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The discussion and analysis presented after these translated stanzas is our opinion.  Read the translations for yourself and our analysis, but also seek out varied sources and come to your own conclusions.


Auden and Taylor:

Water, too, that he may wash before eating,
Handcloth's and a hearty welcome,
Courteous words, then courteous silence
That he may tell his tale,


Water and towels | and welcoming speech
Should he find who comes, to the feast;
If renown he would get, | and again be greeted,
Wisely and well must he act.


He craves for water, who comes for refreshment,
drying and friendly bidding,
marks of good will, fair fame if 'tis won,
and welcome once and again.


Water is needful, for he who comes for a meal,
drying and friendly words as well,
and, if he can get them, kindness, good words,
and welcome again.


A drink needeth to full dishes who cometh,
a towel, and the prayer to partake;
good bearing eke, to be well liked
and be bidden to banquet again.


There must be water when guests come to a meal,
towels and a welcome to the table;
it's good manners to give them both
talk and a turn to speak.


Water to him is needful
who for refection comes,
a towel and hospitable invitation,
a good reception;
if he can get it,
discourse and answer.

Original Old Norse:

Vatns er rf
eim er til verar kemur,
erru og jlaar,
gs um is;
ef sr geta mtti,
ors og endurgu.


Stanza 4 continues the advice on hospitality.  I see Amber beat me to commenting on the Stanza, which is awesome!

The first two lines make it clear that when the guest arrives for the feast, they should be greeted or welcomed well.  And they will need water and towels to clean themselves from their travels (or to drink, depending on the translation).

Lines 3 and 4 are presented translated differently here.  And the differences fall right in line with the differences in translation of Stanza 2. 

Auden and Taylor, and Terry go very simple with lines 3 and 4.  Basically, it is good manners to talk to your guest and allow them to talk.  Very simple.

Bellows and Hollander make it a little more complex, by suggesting that the guest must act well if they wish to be invited back. 

Bray, Chisholm, and Thorpe bring in a different idea.  The idea that the guest must earn being treated well, and earn being talked with well.  Thorpe says, "A good reception, if he can get it."  Bray says, "marks of good will, fair fame if 'tis won."  Chisholm says, "and, if he can get them, kindness, good words, and welcome again."  These three translations make it clear that the guest may not have earned his/her fair fame...may not have earned a good reception.  And for me, this refers back to what we say in Bray and Chisholm's translations of Stanza 2:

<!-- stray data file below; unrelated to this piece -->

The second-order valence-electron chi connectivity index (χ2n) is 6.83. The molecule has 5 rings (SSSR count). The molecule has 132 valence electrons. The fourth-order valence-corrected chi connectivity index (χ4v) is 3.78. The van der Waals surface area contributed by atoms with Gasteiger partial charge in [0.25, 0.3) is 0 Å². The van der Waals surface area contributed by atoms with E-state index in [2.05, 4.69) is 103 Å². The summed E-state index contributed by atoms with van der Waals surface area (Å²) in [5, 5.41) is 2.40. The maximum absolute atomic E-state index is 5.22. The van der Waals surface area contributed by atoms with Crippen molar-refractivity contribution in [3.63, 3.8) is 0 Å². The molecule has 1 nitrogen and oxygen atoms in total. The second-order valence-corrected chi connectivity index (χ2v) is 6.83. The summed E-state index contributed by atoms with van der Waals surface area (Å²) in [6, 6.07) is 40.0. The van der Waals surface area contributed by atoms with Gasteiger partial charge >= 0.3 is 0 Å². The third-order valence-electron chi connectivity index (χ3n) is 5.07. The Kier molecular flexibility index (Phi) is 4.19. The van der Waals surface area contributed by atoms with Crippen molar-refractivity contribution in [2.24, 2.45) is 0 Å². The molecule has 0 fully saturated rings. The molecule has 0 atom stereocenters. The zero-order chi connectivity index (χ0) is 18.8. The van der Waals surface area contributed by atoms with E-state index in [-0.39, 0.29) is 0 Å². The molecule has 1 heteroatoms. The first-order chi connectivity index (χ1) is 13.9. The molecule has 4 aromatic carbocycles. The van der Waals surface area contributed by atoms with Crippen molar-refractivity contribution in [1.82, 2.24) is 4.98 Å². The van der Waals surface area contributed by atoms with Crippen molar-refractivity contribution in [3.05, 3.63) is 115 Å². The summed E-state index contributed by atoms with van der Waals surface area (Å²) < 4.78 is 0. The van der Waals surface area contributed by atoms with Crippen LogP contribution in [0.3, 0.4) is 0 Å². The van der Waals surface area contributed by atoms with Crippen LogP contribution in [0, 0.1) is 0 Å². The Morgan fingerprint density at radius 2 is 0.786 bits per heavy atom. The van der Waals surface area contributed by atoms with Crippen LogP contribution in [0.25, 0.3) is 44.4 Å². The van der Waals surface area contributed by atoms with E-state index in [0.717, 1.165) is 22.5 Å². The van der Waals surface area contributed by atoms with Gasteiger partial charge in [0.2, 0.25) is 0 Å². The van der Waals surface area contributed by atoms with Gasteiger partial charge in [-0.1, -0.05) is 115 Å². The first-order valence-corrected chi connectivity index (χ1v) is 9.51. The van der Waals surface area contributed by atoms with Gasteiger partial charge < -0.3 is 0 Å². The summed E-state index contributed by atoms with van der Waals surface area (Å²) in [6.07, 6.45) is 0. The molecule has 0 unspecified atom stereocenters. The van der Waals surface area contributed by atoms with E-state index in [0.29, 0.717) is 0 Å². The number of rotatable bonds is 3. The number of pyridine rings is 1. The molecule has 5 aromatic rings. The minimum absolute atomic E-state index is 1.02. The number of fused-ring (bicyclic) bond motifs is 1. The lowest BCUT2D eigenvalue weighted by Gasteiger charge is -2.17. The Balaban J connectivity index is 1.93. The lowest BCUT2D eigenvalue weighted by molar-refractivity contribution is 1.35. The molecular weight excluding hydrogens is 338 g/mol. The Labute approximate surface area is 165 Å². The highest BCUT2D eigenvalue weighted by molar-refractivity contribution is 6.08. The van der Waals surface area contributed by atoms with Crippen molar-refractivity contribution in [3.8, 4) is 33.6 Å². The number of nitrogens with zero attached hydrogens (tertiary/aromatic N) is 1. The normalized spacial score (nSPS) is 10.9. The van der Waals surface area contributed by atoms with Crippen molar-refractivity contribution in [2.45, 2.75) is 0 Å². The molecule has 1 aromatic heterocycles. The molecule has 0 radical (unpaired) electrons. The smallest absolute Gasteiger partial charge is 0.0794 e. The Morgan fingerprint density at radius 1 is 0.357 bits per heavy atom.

Bray and Chisholm are in line with the translations give by Auden and Taylor, Bellows, and Thorpe...but I think their translations gives us some additional insight into what lines 3 and 4 are all about. Chisholm's reads, "Hard pressed is he, who tests his luck by the fire." And Bray's reads, "Much pressed is he who fain on the hearth would seek for warmth and weal." To me, this could suggest that when a guest came into a hall for the first time, they were sat by the fire and essentially went through a process of proving themselves. It could be formal or somewhat informal, but questions were asked, conversation was made, and the guest over time would prove themselves a good guest.

I think that there is often a temptation to read multiple translations, and to sort of absorb or accept the easiest translation...or simplest tranlation.  But, there are real differences in meaning sometimes.  And I think it would be unfortunate to miss the more complex meaning here.

Guests do not get an automatic pass (just as hosts do not get an automatic pass).  When the guest enters the hall, he is implored in Stanza 1 to look about and make sure no foes are present.  In Stanza 2 we see this idea that the guest is placed near the fire and "pressed" or tested.  Questions are asked.  The guest is measured and his or her worthiness judged.  And in Stanza 4, we see that if the guest has earned it...he or she should get fair fame and conversation should be shared with him or her.

Another point that has been mentioned to me in the past, is something very easily missed.  The stanza makes it clear that our ancestors valued cleanliness, at a time in history when cleanliness was not at the top of every culture's list of values.

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